Retail has never been an industry that settles with the status quo, the to-be-expected or the ho-hum. (Isn’t that why we love it?) This past holiday season was no different when it came to holiday window displays. Around the globe, retailers either ditched the standard Christmastime motifs altogether or infused a healthy dose of humor or avant-garde elements to captivate passersby. Browse the annual recap in the February 2017 issue of VMSD, and be sure to check back throughout the month of February 2017 for Parts II-V of this online review.
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Barneys New York, New York – “Love Peace Joy Project”
Barneys’ 2016 holiday windows enlisted artists to contribute concepts and designs as part of its “Love Peace Joy” theme. Artists included singer-songwriter/visual artist Nick Cave; contemporary artist Rob Pruitt; Job Smeets and Nynke Tynagel of Studio Job; artist Ebony G. Patterson; comedy duo, co-creators of “South Park,” Trey Parker and Matt Stone; and award-winning animation studio We Are Prism, featuring Honnda. “Diversity has always been something that’s incredibly important to us – that was especially true in the case of selecting the artists,” said Dennis Freeman, creative director, Barneys New York, in an interview with VMSD. “It was important to us that we partner with visionaries whom have diverse viewpoints. This allows us to achieve a result that is something unique and special to each collaboration.” • Design: Nick Cave (window shown); in-house team, Barneys New York | Photography: Courtesy of Barneys New York, New York
Robinsons, Singapore – “A Magical Christmas is Not Just Wishful Thinking”
Robinsons’ windows featured star formations, inspired by the Louvre Pyramid structure by I. M. Pei, along with glittering moments such as a popping bottle of champagne and getting dressed up for an eventful party. “Being loved is not just wishful thinking at Robinsons’ magical Christmas,” says Head of VM Elizabeth Kwan, Robinsons. “Isn’t this the dream we are all living for?” • Design: Elizabeth Kwan, head of visual merchandising; Sleng Teoh, visual merchandising manager; Remy Ramli, visual merchandising manager; Lily Liew, visual merchandising manager; Silas Chong, visual merchandising manager; Joanne Sam, senior vm executive, Robinsons. Supplier: TCN Design and Contracts Pte. Ltd., Singapore | Photography: Justin Toh, Singapore
Saks Fifth Avenue (façade), New York – “Land of 1000 Delights”
A must-see destination during the holidays, Saks’ dazzled visitors with its elaborate façade lights – more than 80,000 in total – which were programmed with eye-catching candy colors and confectionery imagery to match Saks’ 2016 “candy couture” window aesthetic. Oversized sweets lined entrance archways with more than 2000 ornaments decked with color-changing LEDs, tying together the theme. • Design: Mark Briggs, evp, creative, Hudson’s Bay Co, Toronto/Saks Fifth Avenue, New York; Façade lights: Fred Schwam, ceo; Kent Fritzel, executive creative director; Stephen Worthington, creative director, American Christmas, Mount Vernon, N.Y. | Photography: American Christmas, Mount Vernon, N.Y.
Tod’s, New York – “#TodsCircus”
In its high-flying circus-themed windows, footwear and accessories brand Tod’s sought the talents of Oscar-winning production designer Dante Ferretti. Ferretti has worked on film set designs most frequently for Academy Award-winning director Martin Scorsese, including the films “Gangs of New York,” “The Aviator,” “Shutter Island,” and “Hugo,” among many others. • Design: Dante Ferretti, Academy Award-winning production designer | Photography: Richard Cadan, Fairfield, Conn.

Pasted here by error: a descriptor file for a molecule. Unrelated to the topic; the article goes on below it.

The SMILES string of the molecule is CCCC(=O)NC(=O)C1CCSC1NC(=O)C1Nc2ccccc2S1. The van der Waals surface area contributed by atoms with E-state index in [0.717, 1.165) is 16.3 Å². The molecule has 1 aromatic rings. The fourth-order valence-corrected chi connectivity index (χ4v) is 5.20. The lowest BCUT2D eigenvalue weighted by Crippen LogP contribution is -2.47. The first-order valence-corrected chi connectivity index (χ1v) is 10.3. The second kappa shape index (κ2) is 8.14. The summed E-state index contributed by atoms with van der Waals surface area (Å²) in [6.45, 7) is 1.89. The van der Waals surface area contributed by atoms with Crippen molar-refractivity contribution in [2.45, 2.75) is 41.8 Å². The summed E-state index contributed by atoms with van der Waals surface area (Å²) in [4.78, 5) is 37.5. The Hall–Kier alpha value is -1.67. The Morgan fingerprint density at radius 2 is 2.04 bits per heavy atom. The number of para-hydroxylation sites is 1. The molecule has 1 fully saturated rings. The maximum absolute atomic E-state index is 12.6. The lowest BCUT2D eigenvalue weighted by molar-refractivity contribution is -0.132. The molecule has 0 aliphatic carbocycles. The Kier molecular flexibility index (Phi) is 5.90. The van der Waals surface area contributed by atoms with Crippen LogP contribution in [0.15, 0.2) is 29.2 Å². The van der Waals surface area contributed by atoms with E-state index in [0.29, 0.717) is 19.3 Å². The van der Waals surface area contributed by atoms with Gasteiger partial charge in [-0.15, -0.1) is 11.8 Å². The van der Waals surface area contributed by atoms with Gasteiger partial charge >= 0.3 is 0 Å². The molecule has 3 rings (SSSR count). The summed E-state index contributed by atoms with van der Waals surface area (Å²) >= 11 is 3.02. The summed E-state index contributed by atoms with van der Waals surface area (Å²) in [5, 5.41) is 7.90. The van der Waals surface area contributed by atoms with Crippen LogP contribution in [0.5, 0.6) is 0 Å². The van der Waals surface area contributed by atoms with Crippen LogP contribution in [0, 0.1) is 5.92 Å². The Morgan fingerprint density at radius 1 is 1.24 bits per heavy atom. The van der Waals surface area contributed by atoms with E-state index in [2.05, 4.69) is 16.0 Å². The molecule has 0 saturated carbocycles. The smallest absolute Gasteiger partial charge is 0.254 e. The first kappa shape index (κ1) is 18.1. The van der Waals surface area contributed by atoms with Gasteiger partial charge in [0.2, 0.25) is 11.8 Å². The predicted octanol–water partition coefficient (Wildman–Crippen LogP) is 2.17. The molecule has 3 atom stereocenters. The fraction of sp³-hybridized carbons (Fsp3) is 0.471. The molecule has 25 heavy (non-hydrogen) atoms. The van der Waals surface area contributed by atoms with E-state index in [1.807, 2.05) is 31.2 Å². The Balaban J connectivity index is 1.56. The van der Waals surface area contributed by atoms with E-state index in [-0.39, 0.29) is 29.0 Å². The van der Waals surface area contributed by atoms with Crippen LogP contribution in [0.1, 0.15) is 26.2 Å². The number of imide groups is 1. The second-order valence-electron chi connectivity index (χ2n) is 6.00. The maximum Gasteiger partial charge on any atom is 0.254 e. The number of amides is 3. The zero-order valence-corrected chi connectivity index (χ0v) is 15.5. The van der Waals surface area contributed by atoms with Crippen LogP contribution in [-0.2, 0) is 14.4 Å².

Woodstock Market, Acworth, Ga. – “The Grinch Who Stole Christmas – 50th Anniversary”
At a time of year when commercialism is at the forefront, Woodstock Market chose “The Grinch Who Stole Christmas” as its window theme to highlight the importance of love and acceptance during the holiday season. “Christmas isn't about what you get,” says Karen Bennett, lead designer and fabrication, Woodstock Market. “If you have people who love you, you already have everything.” The store’s four windows told the classic tale, each depicting a memorable scene. Polystyrene foam was the primary material used to fabricate the displays, which was hard-coated to provide stability. Animations shown on LED screens brought The Grinch’s tiny beating heart to life, as it enlarged and outgrew the frame over time. • Design: Karen Bennett, lead designer and fabrication; Cecile Steinway, lead painter and sculpture; Lisa Welty, design assistant; Pat Welty, prop assistant; Jim Welty, prop assistant; Logan Ahrens, video animation, Woodstock Market, Acworth, Ga. Suppliers: Polystyrene foam – Cellofoam, Gainsville, Ga.; set paint – Valspar Paint, Minneapolis; CNC – Bobby Mills, The Woodshop of Alabama, Hazel Green, Ala. | Photography: Jerry A. Barnes, Acworth, Ga.
- Charles Tyrwhitt, London • Design: Harlequin Design, London | Photography: Melvyn Vincent, London
- Diesel, Munich | Photography: Angelika Frank, Munich
- John Lewis, London • Design: Harlequin Design, London | Photography: Elena Rostunova / Shutterstock Inc.
Embracing Whole-Brained Thinking in the Design Journey
Strategy needs creative, and creative needs strategy—yep, having both is really the only way of unifying all disciplines with a common vernacular with an eye toward building a strong creative vision that is foundational to the processes. Hear from Bevan Bloemendaal, former VP, Global Environments & Creative Services at Timberland, how to connect the dots between disciplines, claiming and creating a clear differentiation for the brand and ensuring that any asset (experience, product, ad, store, office, home, video, game) is created with intention.
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